Film: Der Untergang (Downfall)
Format: DVD from Rockford Public Library on middlin’-sized living room television.
Certain stories and certain people are a problem when it comes to film. How does one treat Adolf Hitler in a movie? I’ve been thinking about this since watching Der Untergang (Downfall). Actually, what’s been running through my head is the first line of “How do you solve a problem like Maria,” with the lyrics going “How do you solve a problem like der Fuhrer?”
One answer is comedy. One of the only ways to deal with the enormity (using that word in its original, correct sense) of what happened in the 1930s and ‘40s in Europe is to make it ridiculous. Mel Brooks did that over and over in a number of his films, as if to say that despite the best efforts of the Nazis, the Jews are still around and surviving. To go to that type of extreme makes a certain sense. It also makes sense to paint the Nazis as inhuman, almost supernatural monsters. The evil was so great that it is almost incomprehensible that it could come from human beings.
But how do you deal with the reality of the history if you are a German filmmaker? Der Untergang is the answer. You paint Hitler as a man. A sick, twisted, insane and palsied man, but still a man because that’s what he was. The cruelty, the evil, the destruction, and the insanity all came from a very human mind. This is precisely what Oliver Hirschbiegel has done.
Der Untergang is the story of the last few days of Hitler’s life in the Berlin bunker. The film opens with comments from Traudl Junge, Hitler’s private secretary, and an old woman when this film was made. We see Hitler (Bruno Ganz) hire the young Traudl Junge (Alexandra Maria Lara) in 1942, and then, for the rest of the film, we jump forward to April, 1945, and the end of the war.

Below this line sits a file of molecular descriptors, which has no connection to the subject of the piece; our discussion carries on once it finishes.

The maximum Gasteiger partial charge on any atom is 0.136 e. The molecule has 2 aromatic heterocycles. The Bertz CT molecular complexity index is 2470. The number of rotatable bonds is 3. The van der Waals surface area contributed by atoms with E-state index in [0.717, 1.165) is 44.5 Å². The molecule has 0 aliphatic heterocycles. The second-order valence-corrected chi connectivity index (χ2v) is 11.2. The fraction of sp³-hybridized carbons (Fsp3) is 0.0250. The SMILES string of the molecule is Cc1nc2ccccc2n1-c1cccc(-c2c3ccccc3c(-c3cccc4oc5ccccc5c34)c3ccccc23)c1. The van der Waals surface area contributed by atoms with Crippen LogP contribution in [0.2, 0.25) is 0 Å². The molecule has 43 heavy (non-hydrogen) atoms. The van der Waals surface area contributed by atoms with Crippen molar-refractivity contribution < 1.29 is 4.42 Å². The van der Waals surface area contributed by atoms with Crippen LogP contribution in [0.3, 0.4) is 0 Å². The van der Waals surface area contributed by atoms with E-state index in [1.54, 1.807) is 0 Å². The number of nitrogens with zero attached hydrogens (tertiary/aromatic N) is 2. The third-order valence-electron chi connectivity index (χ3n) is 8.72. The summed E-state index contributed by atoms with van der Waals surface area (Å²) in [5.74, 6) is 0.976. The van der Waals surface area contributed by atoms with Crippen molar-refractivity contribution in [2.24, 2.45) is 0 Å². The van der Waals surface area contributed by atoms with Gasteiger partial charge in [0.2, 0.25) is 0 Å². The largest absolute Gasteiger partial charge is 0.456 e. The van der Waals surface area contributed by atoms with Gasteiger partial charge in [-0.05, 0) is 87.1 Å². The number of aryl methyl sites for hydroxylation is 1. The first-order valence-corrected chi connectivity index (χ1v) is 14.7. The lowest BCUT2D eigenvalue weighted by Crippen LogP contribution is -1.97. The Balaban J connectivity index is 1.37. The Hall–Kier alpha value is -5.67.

This is the story not so much of Hitler himself, but of the death of the Third Reich. Most of the story takes place within the bunker, as surviving members of the Reich hierarchy come and go, are given impossible orders, and seek to either remain loyal to the ideals they hold to, or to save their own skins. Nothing, and this is important here, is glossed over, prettied up, or sugar coated. The characters speak frankly of their planned suicides, and Hitler passes out cyanide capsules to those he favors as a good, painless method of killing oneself. We witness Magda Goebbels (Corinna Harfouch) drug and then poison her six children and then commit suicide herself with her husband.
This is not really a war movie. It is instead a movie about death, blind loyalty, and the destruction of a terrible evil. This doesn’t make the film a happy one by any stretch of the imagination. Normally, I’m someone who will happily cheer when a few Nazis get blown up or gunned down. Here, though, we are witness to senseless slaughter ordered by a man who was determined to destroy the state he had tried to create.
While this is Junge’s story, the focus is naturally on Hitler himself until he exits via cyanide and bullet at the end of the film’s second act. I cannot imagine that this was an easy role for Ganz to play. How does one take on the role of one of the most despised people in history, particularly when that person is from one’s own heritage?
Der Untergang is not an easy or pleasant film to watch. It is, however, an important film to watch. All of the horror, the gruesome deaths, the suicides, the slaughter, and the misery bear with them an important history. No matter how painful it may be, we must be honest with the past. No matter how much we may not want to discuss it or deal with it, everyone’s cultural past is filled with terrible acts that we must understand and learn from. Hirschbiegel has made an important and daring film, and he deserves a lot of credit for not just taking it on, but taking it on in this unflinching and direct manner.
The film ends with another comment from the real Traudl Junge. She claims to have known nothing of the concentration camps until the trials after the war. But, she says, she could have found out. Her age (22 when hired as Hitler’s secretary) was no excuse for not discovering the evil of her countrymen. She’s right. We have the same responsibility.
Why to watch Der Untergang: Germany comes to grips with its terrible past.
Why not to watch: It’s grueling.